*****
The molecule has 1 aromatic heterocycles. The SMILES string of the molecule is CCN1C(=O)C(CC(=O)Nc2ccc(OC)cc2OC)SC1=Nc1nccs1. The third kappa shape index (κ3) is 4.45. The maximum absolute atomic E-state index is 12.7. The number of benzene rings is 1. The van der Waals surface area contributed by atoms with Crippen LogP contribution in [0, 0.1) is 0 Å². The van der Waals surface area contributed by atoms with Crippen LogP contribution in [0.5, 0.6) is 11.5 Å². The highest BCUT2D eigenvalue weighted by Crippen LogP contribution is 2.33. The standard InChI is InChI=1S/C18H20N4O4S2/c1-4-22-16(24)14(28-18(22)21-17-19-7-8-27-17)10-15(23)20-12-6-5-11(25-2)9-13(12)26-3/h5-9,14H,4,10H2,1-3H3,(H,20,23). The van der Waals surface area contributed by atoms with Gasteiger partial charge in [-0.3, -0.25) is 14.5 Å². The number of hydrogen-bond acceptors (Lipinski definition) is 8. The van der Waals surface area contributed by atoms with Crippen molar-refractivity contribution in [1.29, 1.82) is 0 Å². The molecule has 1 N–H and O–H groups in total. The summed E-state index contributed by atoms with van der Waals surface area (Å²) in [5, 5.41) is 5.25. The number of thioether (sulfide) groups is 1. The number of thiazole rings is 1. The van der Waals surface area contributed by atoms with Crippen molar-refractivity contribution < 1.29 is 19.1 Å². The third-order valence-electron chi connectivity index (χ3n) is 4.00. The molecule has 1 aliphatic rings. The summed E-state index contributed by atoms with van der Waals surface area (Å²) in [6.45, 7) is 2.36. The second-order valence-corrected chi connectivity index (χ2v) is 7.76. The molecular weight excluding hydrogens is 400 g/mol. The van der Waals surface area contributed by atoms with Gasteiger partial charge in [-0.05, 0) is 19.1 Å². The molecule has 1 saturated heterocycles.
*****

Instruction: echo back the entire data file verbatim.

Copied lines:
The molecule has 1 aromatic heterocycles. The SMILES string of the molecule is CCN1C(=O)C(CC(=O)Nc2ccc(OC)cc2OC)SC1=Nc1nccs1. The third kappa shape index (κ3) is 4.45. The maximum absolute atomic E-state index is 12.7. The number of benzene rings is 1. The van der Waals surface area contributed by atoms with Crippen LogP contribution in [0, 0.1) is 0 Å². The van der Waals surface area contributed by atoms with Crippen LogP contribution in [0.5, 0.6) is 11.5 Å². The highest BCUT2D eigenvalue weighted by Crippen LogP contribution is 2.33. The standard InChI is InChI=1S/C18H20N4O4S2/c1-4-22-16(24)14(28-18(22)21-17-19-7-8-27-17)10-15(23)20-12-6-5-11(25-2)9-13(12)26-3/h5-9,14H,4,10H2,1-3H3,(H,20,23). The van der Waals surface area contributed by atoms with Gasteiger partial charge in [-0.3, -0.25) is 14.5 Å². The number of hydrogen-bond acceptors (Lipinski definition) is 8. The van der Waals surface area contributed by atoms with Crippen molar-refractivity contribution in [1.29, 1.82) is 0 Å². The molecule has 1 N–H and O–H groups in total. The summed E-state index contributed by atoms with van der Waals surface area (Å²) in [5, 5.41) is 5.25. The number of thioether (sulfide) groups is 1. The number of thiazole rings is 1. The van der Waals surface area contributed by atoms with Crippen molar-refractivity contribution < 1.29 is 19.1 Å². The third-order valence-electron chi connectivity index (χ3n) is 4.00. The molecule has 1 aliphatic rings. The summed E-state index contributed by atoms with van der Waals surface area (Å²) in [6.45, 7) is 2.36. The second-order valence-corrected chi connectivity index (χ2v) is 7.76. The molecular weight excluding hydrogens is 400 g/mol. The van der Waals surface area contributed by atoms with Gasteiger partial charge in [-0.05, 0) is 19.1 Å². The molecule has 1 saturated heterocycles.